# Postdoc position in Ljubljana

A postdoc position in the Effmath research project is available at the University of Ljubljana, Faculty of Mathematics and Physics. The precise topic is flexible, but should generally be aligned with the project (see project description). Possible topics include:

•  reasoning about computational effects
•  implementation of computational effects
• proof assistants and formalization of mathematics

The candidate should have a PhD degree in mathematics or computer science, with background knowledge relevant to the project area. The position is available for a period of one year with possibility of extension, preferably starting in early 2016. No knowledge of the Slovene language is required.

The candidates should contact Andrej Bauer by email as soon as possible, but no later than January 8th 2016. Please include a short CV and a statement of interest.

# The HoTT book

The HoTT book is finished!

Since spring, and even before that, I have participated in a great collaborative effort on writing a book on Homotopy Type Theory. It is finally finished and ready for public consumption. You can get the book freely at http://homotopytypetheory.org/book/. Mike Shulman has written about the contents of the book, so I am not going to repeat that here. Instead, I would like to comment on the socio-technological aspects of making the book, and in particular about what we learned from open-source community about collaborative research.

# A hott thesis

Egbert Rijke successfully defended his master thesis in Utrecht a couple of weeks ago. He published it on the Homotopy type theory blog (here is a direct link to the PDF file (revised)). The thesis is well written and it contains several new results, but most importantly, it is a gentle yet non-trivial introduction to homotopy type theory. If you are interested in the topic but do not know where to start, Egbert’s thesis might be perfect for you. As far as I know it is the first substantial piece of text written in (informal) homotopy type theory.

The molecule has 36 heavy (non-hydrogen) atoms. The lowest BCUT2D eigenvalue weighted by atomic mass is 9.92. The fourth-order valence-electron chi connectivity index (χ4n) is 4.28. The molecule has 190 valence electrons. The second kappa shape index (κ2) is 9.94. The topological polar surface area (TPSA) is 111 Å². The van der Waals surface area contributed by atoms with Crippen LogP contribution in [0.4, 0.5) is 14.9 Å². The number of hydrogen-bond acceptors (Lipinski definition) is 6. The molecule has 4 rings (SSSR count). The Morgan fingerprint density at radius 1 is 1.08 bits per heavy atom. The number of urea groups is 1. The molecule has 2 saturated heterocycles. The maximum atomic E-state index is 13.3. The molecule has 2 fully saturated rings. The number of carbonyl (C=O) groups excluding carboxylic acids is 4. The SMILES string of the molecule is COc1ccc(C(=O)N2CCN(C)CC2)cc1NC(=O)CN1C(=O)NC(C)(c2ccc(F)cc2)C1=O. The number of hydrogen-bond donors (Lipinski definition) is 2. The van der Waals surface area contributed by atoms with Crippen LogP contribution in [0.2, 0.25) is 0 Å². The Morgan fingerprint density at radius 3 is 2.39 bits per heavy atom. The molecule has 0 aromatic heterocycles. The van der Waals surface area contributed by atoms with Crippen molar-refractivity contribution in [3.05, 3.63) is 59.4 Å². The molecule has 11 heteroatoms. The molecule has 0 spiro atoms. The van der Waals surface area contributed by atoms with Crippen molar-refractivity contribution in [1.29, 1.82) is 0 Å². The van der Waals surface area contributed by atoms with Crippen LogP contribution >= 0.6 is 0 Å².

What I find most amazing about the work is that Egbert does not have to pretend to be a homotopy type theorist, like us old folks. His first contact with type theory was homotopy type theory, which impressed on his mind a new kind of geometric intuition about $\Pi$’s, $\Sigma$’s and $\mathrm{Id}$’s. If we perform enough such experiments on young bright students, strange things will happen.

# Eff 3.0

Matija and I are pleased to announce a new major release of the eff programming language.

In the last year or so eff has matured considerably:

• It now looks and feels like OCaml, so you won’t have to learn yet another syntax.
• It has static typing with parametric polymorphism and type inference.
• Eff now clearly separates three basic concepts: effect types, effect instances, and handlers.
• How eff works is explained in our paper on Programming with Algebraic Effects and Handlers.
• We moved the source code to GitHub, so go ahead and fork it!

# Bob Harper has a blog

Bob Harper of CMU, has recently started a blog, called Existential Type, about programming languages. He is a leading expert in Programming Languages. I remember being deeply inspired the first time I heard him talk. I was an incoming graduate student at CMU and he presented what the programming languages people at CMU did. His posts are fun to read, unreserved and very educational. Highly recommended!